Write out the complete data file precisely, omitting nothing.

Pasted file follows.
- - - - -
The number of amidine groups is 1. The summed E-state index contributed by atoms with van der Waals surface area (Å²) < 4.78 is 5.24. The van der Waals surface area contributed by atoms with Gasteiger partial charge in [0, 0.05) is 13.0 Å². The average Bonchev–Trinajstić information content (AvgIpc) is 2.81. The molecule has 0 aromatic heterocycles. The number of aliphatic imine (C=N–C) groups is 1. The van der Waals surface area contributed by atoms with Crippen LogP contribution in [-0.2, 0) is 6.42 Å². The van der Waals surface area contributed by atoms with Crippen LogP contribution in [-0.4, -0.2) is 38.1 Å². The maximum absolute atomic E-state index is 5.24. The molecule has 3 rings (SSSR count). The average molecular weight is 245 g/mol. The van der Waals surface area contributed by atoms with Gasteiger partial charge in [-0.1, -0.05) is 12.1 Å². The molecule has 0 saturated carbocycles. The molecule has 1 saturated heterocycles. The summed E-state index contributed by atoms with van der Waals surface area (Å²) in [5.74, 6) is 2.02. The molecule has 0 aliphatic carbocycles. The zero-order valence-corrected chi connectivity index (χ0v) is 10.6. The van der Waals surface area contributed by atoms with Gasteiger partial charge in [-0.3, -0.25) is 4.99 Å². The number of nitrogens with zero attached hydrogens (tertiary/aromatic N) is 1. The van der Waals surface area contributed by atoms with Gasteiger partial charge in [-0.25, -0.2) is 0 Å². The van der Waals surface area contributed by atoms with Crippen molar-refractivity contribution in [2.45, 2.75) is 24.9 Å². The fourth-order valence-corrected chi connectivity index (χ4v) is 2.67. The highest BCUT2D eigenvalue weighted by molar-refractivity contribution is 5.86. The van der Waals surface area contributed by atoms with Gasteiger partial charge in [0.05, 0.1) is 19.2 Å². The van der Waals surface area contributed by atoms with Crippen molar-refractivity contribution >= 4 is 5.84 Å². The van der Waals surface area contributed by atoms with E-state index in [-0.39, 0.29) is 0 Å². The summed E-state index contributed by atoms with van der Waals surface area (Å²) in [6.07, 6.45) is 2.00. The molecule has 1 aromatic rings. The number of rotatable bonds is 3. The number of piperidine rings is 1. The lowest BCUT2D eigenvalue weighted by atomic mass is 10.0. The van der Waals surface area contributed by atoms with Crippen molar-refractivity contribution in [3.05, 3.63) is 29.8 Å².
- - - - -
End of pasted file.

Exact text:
The number of amidine groups is 1. The summed E-state index contributed by atoms with van der Waals surface area (Å²) < 4.78 is 5.24. The van der Waals surface area contributed by atoms with Gasteiger partial charge in [0, 0.05) is 13.0 Å². The average Bonchev–Trinajstić information content (AvgIpc) is 2.81. The molecule has 0 aromatic heterocycles. The number of aliphatic imine (C=N–C) groups is 1. The van der Waals surface area contributed by atoms with Crippen LogP contribution in [-0.2, 0) is 6.42 Å². The van der Waals surface area contributed by atoms with Crippen LogP contribution in [-0.4, -0.2) is 38.1 Å². The maximum absolute atomic E-state index is 5.24. The molecule has 3 rings (SSSR count). The average molecular weight is 245 g/mol. The van der Waals surface area contributed by atoms with Gasteiger partial charge in [-0.1, -0.05) is 12.1 Å². The molecule has 0 saturated carbocycles. The molecule has 1 saturated heterocycles. The summed E-state index contributed by atoms with van der Waals surface area (Å²) in [5.74, 6) is 2.02. The molecule has 0 aliphatic carbocycles. The zero-order valence-corrected chi connectivity index (χ0v) is 10.6. The van der Waals surface area contributed by atoms with Gasteiger partial charge in [-0.3, -0.25) is 4.99 Å². The number of nitrogens with zero attached hydrogens (tertiary/aromatic N) is 1. The van der Waals surface area contributed by atoms with Gasteiger partial charge in [-0.25, -0.2) is 0 Å². The van der Waals surface area contributed by atoms with Crippen molar-refractivity contribution in [2.45, 2.75) is 24.9 Å². The fourth-order valence-corrected chi connectivity index (χ4v) is 2.67. The highest BCUT2D eigenvalue weighted by molar-refractivity contribution is 5.86. The van der Waals surface area contributed by atoms with Gasteiger partial charge in [0.05, 0.1) is 19.2 Å². The van der Waals surface area contributed by atoms with Crippen molar-refractivity contribution >= 4 is 5.84 Å². The van der Waals surface area contributed by atoms with E-state index in [-0.39, 0.29) is 0 Å². The summed E-state index contributed by atoms with van der Waals surface area (Å²) in [6.07, 6.45) is 2.00. The molecule has 1 aromatic rings. The number of rotatable bonds is 3. The number of piperidine rings is 1. The lowest BCUT2D eigenvalue weighted by atomic mass is 10.0. The van der Waals surface area contributed by atoms with Crippen molar-refractivity contribution in [3.05, 3.63) is 29.8 Å².